Turkey election: What five more years of Erdogan would mean
After two decades in power and more than a dozen elections, Turkey's authoritarian leader Recep Tayyip Erdogan knows how to work a room. At a taxi drivers' convention in Istanbul, they could not get enough of him.
He controlled the crowd like the conductor of an orchestra. They cheered and clapped - and booed the opposition - on cue. The venue was a waterside convention centre in Istanbul, built during his time as mayor of the city.
The rally reached a crescendo as the president delivered his parting shot: "One Nation, One Flag, One Motherland, One State." By then, many aging drivers were on their feet, punching the air or raising one arm in a salute.
Ayse Ozdogan, a conservatively dressed woman in a headscarf, had come early with her taxi driver husband to hear her leader's every word. A crutch rested on the seat next to her. She struggles to walk but could not stay away.
"Erdogan is everything to me," she said, with a broad smile. "We could not get to hospitals before, but now we can get around easily. We have transportation. We have everything. He has improved roads. He has built mosques. He has developed the country with high-speed trains and underground lines."
The president's nationalist message appealed to many in the crowd, including Kadir Kavlioglu, aged 58, who has been driving a minibus for 40 years. "Since we love our homeland and our nation, we are walking steadily behind the president."
"We are with him every step of the way," he said, "whether the price of potatoes and onions rises or falls. My dear president is our hope."
When Turks went to the polls earlier this month, they were not voting with their wallets. Food prices are skyrocketing. Inflation is at a punishing 43%.
Yet President Recep Tayyip Erdogan - who controls the economy and much else here - came out in front with 49.5% of the vote. That confounded analysts and taught a lesson here - beware opinion polls.
A divided country
His rival Kemal Kilicdaroglu, the secular opposition leader, got 44.9%. So, the electorate in this polarised country was split - the two sides implacably opposed but just 4% apart.
An ultra-nationalist candidate, Sinan Ogan, took an unexpected 5.2%, pushing the contest to a second round this Sunday. He has now endorsed President Erdogan.
Why have most voters stuck with him despite the economic crisis, and the government's slow response to disastrous twin earthquakes in February, which killed at least 50,000 people?
"I think he is the [ultimate] Teflon politician," says Professor Soli Ozel, who lectures in international relations at Istanbul's Kadir Has University. "He also has the common touch. You can't deny it. He exudes power. That's one thing that Kilicdaroglu does not."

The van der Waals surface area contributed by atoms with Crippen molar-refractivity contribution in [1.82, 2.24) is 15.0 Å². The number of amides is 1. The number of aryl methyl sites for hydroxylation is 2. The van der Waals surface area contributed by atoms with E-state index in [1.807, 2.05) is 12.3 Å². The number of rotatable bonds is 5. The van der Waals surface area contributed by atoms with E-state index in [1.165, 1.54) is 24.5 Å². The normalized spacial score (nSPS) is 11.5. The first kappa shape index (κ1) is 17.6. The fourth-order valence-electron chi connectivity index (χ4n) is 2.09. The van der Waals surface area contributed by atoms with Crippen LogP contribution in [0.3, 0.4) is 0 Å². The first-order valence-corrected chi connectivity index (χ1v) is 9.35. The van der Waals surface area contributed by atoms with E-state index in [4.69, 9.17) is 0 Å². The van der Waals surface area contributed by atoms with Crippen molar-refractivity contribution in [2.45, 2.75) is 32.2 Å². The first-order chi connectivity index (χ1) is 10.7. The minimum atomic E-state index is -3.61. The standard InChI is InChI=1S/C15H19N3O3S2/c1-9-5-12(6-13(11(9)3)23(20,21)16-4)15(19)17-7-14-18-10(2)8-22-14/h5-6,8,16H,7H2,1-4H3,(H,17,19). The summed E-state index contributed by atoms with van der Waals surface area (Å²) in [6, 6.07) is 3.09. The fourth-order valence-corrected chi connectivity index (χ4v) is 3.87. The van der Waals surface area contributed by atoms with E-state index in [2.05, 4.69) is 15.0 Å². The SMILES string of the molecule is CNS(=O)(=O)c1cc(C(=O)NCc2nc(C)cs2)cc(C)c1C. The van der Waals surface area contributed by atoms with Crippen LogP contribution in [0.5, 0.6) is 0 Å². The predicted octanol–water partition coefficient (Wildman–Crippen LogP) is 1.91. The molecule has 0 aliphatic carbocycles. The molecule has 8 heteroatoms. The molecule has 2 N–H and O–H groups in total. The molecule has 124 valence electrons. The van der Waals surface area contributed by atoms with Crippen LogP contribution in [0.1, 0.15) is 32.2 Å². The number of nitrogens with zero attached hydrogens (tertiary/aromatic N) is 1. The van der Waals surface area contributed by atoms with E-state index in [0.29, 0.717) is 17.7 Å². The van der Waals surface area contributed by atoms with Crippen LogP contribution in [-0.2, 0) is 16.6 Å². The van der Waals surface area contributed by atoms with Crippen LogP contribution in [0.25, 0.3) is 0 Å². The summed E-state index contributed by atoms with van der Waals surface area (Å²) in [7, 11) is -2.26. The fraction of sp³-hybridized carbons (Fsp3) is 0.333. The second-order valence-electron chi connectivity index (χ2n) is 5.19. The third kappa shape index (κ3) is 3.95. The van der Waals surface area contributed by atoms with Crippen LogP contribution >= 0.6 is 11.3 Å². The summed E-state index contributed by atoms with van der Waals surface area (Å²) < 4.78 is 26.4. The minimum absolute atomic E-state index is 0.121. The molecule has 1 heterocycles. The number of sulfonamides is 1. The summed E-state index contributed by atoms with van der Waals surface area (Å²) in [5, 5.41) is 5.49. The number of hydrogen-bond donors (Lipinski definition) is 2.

Mr Kilicdaroglu, who is backed by a six-party opposition alliance, used to exude hope, and promise freedom and democracy.
But after his first-round disappointment, he made a sharp right turn. Now there is less of the caring grandfather and more of the nationalist hardliner. "It is a race to the bottom," according to one Turkish journalist.
"I am announcing here that I will send all refugees back home once I am elected President, period," said Mr Kilicdaroglu at a recent election rally.
That includes more than three million Syrians who fled war at home. It is a message that goes down well in Turkey.
Whoever is Turkey's next president, nationalism is already a winner here. The voters have elected the most nationalist and conservative parliament ever, in which Mr Erdogan's ruling AK (Justice and Development) Party coalition has retained control.
For some young voters it feels like the die has already been cast here. Sitting on a red couch beneath a rainbow flag, Zeynep, 21, and Mert, 23, serve piping hot Turkish tea and worry about the future.
Both study psychology at Bogazici University, a respected seat of learning with a history of now-suppressed student protests. Their friendship began at the university's LGBTQ+ club, which has since been closed. Gay pride parades have been banned starting from 2015.
During the election campaign, the president has been targeting the community. "No LGBT people come out of this nation," he told a packed rally in the city of Izmir. "We do not tarnish our family structure. Stand up straight like a man, our families are like that."
The community is now at growing risk, according to Mert, who has shoulder-length dark hair and earrings.
"Erdogan himself, in every speech, at every event he holds, has started to portray us as targets," he said. "Day by day, the state is making an enemy out of us."
A new Turkish century
"What the government says has an impact on people. You see it reflected in those closest to you, even in your family. If this continues, then what next? We end up always living on alert, always tense, always in fear," he said.
Zeynep - who has dark eyes and expressive hands - is still hoping for a new era but knows it may not come. "I am 21 years old and they have been here for 20 years," she said.
"I want change and if I don't see that I will be sad and scared. They will attack us more; they will take our rights more. They will ban many more things, I think. But we will still do something, we will still fight."
On Sunday, voters will go to the polls for the first presidential runoff in their history with their country at a turning point.
It is almost 100 years since Turkey was founded by Mustafa Kemal Ataturk as a secular republic.
Recep Tayyip Erdogan is promising a new "Turkish century" if he is re-elected.
His supporters say he will deliver more development and a stronger Turkey. His critics say it will be less Ataturk, more Islamisation, and a darker future.